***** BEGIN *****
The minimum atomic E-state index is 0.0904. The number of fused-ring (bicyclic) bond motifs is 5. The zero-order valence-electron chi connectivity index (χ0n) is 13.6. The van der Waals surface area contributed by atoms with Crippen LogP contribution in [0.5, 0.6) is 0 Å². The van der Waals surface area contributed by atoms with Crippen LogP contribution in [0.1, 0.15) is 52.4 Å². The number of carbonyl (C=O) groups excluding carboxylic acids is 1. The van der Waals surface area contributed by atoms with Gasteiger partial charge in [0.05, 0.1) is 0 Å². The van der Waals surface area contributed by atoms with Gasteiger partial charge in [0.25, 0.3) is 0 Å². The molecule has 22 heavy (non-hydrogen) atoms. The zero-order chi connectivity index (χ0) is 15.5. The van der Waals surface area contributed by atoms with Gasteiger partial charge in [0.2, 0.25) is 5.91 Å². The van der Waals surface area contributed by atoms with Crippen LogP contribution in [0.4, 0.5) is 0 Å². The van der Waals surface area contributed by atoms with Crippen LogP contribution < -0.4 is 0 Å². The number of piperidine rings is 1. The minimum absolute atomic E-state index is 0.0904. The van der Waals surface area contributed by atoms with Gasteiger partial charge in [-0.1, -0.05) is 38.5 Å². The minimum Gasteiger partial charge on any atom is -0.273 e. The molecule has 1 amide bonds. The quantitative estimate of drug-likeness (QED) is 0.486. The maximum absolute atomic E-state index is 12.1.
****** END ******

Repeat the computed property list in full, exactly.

The minimum atomic E-state index is 0.0904. The number of fused-ring (bicyclic) bond motifs is 5. The zero-order valence-electron chi connectivity index (χ0n) is 13.6. The van der Waals surface area contributed by atoms with Crippen LogP contribution in [0.5, 0.6) is 0 Å². The van der Waals surface area contributed by atoms with Crippen LogP contribution in [0.1, 0.15) is 52.4 Å². The number of carbonyl (C=O) groups excluding carboxylic acids is 1. The van der Waals surface area contributed by atoms with Gasteiger partial charge in [0.05, 0.1) is 0 Å². The van der Waals surface area contributed by atoms with Gasteiger partial charge in [0.25, 0.3) is 0 Å². The molecule has 22 heavy (non-hydrogen) atoms. The zero-order chi connectivity index (χ0) is 15.5. The van der Waals surface area contributed by atoms with Gasteiger partial charge in [0.2, 0.25) is 5.91 Å². The van der Waals surface area contributed by atoms with Crippen LogP contribution in [0.4, 0.5) is 0 Å². The van der Waals surface area contributed by atoms with Crippen LogP contribution < -0.4 is 0 Å². The number of piperidine rings is 1. The minimum absolute atomic E-state index is 0.0904. The van der Waals surface area contributed by atoms with Gasteiger partial charge in [-0.1, -0.05) is 38.5 Å². The minimum Gasteiger partial charge on any atom is -0.273 e. The molecule has 1 amide bonds. The quantitative estimate of drug-likeness (QED) is 0.486. The maximum absolute atomic E-state index is 12.1.